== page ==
who are detaining him against his will I am no And Minerva answered, “I will tell you truly and prophet, and know very little about omens, but I 7

The Odyssey – Book I speak as it is borne in upon me from heaven, and people? What is it all about? Have you some ban-assure you that he will not be away much longer; quet, or is there a wedding in the family- for no one for he is a man of such resource that even though seems to be bringing any provisions of his own?

he were in chains of iron he would find some means And the guests- how atrociously they are behaving; of getting home again. But tell me, and tell me true, what riot they make over the whole house; it is can Ulysses really have such a fine looking fellow enough to disgust any respectable person who comes for a son? You are indeed wonderfully like him about near them.”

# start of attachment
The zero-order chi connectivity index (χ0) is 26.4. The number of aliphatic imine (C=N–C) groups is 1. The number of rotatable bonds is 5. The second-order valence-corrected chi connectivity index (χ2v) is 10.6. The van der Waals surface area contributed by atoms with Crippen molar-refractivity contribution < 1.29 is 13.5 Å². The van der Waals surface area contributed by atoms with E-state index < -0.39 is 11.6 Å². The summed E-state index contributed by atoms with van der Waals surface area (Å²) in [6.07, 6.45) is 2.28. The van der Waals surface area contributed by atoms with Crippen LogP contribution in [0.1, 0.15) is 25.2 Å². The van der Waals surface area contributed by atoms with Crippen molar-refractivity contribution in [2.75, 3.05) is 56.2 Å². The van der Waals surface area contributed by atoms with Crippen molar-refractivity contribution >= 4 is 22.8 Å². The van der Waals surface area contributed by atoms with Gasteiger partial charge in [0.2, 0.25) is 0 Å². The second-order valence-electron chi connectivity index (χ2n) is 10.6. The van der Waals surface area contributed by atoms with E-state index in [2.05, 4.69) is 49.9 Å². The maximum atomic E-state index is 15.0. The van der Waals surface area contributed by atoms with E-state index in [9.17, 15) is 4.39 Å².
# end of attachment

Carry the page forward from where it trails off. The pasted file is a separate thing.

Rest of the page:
the head and eyes, for we were close friends before

“Sir,” said Telemachus, “as regards your question, he set sail for Troy where the flower of all the Argives so long as my father was here it was well with us went also. Since that time we have never either of and with the house, but the gods in their displea-us seen the other.”

sure have willed it otherwise, and have hidden him